Raven Loft is designed by Geoff de Ruiter, a 31-year-old graduate from University of Northern British Columbia, because he believes that having a tiny treehouse is a step towards stability. While studying bio-energy and carbon management, Geoff learnt a way to minimize carbon footprints and build a better sense of community by virtue of building and spending time in a tiny treehouse, which is made using recycled and new material and is as small as 165 square feet.
The name Raven Loft is inspired by all the Raven birds that live in that area and, as per De Ruiter, listening to them feels like as they are talking to each other. The tiny house has a bedroom loft, sitting area, kitchen and a composite toilet. It sits in the premises of Pender Island, which he purchased for $35,000.
The total expense for building this treehouse is $8,200, plus some help from friends and relatives, in the difficult course of action. The walls were built on the floor and were lifted up to the location with the help of friends and relatives. To keep the treehouse in its place, custom-made treehouse bolts were being used to help support weight upto 4,000 pounds each.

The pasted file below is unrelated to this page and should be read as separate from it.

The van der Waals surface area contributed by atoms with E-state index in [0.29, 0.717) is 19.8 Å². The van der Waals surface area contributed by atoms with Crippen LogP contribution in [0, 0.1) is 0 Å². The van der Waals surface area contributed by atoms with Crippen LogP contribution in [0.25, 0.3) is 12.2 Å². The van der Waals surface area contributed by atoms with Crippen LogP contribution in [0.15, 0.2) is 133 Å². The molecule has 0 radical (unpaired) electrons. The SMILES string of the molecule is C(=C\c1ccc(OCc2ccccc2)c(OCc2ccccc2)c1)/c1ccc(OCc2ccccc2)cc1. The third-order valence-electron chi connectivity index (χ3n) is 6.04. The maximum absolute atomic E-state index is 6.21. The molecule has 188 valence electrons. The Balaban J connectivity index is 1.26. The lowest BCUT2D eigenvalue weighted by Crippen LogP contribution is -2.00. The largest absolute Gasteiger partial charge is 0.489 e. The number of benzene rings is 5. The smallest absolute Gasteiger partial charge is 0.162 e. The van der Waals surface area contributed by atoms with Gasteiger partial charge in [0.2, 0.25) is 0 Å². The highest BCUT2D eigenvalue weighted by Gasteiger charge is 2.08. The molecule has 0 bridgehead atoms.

For heating purpose, he uses a candle light tea heater, two 100-watt electric bulbs and one electric baseboard heater giving round about 800-900 watts of heat. As for electric supply, he gets a support from the neighbors to run his mini-fridge, two bulbs and a heater, and in exchange for this arrangement, he pays $20 per month.
The treehouse doesn’t hold any shower in the bathroom, for De Ruiter it’s an excuse to get out of the property and take shower in the neighborhood marina, which is just 15 minutes walk away from the house.
It’s very much needed for today’s generation to go out into the wilderness to enjoy the silence and beauty of trees and nature around us. With all the technological advancements, we are forgetting the fun of being close to the nature, chirping sound of little creatures in the forest, clear sky, and early morning birds singing, a complete mystical journey which we all must experience at least once in a lifetime.